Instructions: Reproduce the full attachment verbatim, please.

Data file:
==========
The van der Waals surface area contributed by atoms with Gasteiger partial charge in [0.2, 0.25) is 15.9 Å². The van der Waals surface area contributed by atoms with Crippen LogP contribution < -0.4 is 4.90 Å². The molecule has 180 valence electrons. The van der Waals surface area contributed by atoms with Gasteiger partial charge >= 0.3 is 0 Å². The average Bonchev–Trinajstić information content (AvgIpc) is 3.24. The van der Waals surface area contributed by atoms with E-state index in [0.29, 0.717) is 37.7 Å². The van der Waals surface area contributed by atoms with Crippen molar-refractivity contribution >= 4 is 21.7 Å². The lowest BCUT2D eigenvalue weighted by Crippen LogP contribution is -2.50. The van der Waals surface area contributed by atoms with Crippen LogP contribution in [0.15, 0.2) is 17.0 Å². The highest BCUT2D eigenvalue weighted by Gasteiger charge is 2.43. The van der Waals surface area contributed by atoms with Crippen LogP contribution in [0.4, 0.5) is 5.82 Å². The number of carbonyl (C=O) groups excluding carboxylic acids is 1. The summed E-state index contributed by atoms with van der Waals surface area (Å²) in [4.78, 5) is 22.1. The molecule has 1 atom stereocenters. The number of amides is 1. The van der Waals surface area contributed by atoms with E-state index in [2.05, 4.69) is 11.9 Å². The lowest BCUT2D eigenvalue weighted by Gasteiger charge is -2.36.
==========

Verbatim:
The van der Waals surface area contributed by atoms with Gasteiger partial charge in [0.2, 0.25) is 15.9 Å². The van der Waals surface area contributed by atoms with Crippen LogP contribution < -0.4 is 4.90 Å². The molecule has 180 valence electrons. The van der Waals surface area contributed by atoms with Gasteiger partial charge >= 0.3 is 0 Å². The average Bonchev–Trinajstić information content (AvgIpc) is 3.24. The van der Waals surface area contributed by atoms with E-state index in [0.29, 0.717) is 37.7 Å². The van der Waals surface area contributed by atoms with Crippen molar-refractivity contribution >= 4 is 21.7 Å². The lowest BCUT2D eigenvalue weighted by Crippen LogP contribution is -2.50. The van der Waals surface area contributed by atoms with Crippen LogP contribution in [0.15, 0.2) is 17.0 Å². The highest BCUT2D eigenvalue weighted by Gasteiger charge is 2.43. The van der Waals surface area contributed by atoms with Crippen LogP contribution in [0.4, 0.5) is 5.82 Å². The number of carbonyl (C=O) groups excluding carboxylic acids is 1. The summed E-state index contributed by atoms with van der Waals surface area (Å²) in [4.78, 5) is 22.1. The molecule has 1 atom stereocenters. The number of amides is 1. The van der Waals surface area contributed by atoms with E-state index in [2.05, 4.69) is 11.9 Å². The lowest BCUT2D eigenvalue weighted by Gasteiger charge is -2.36.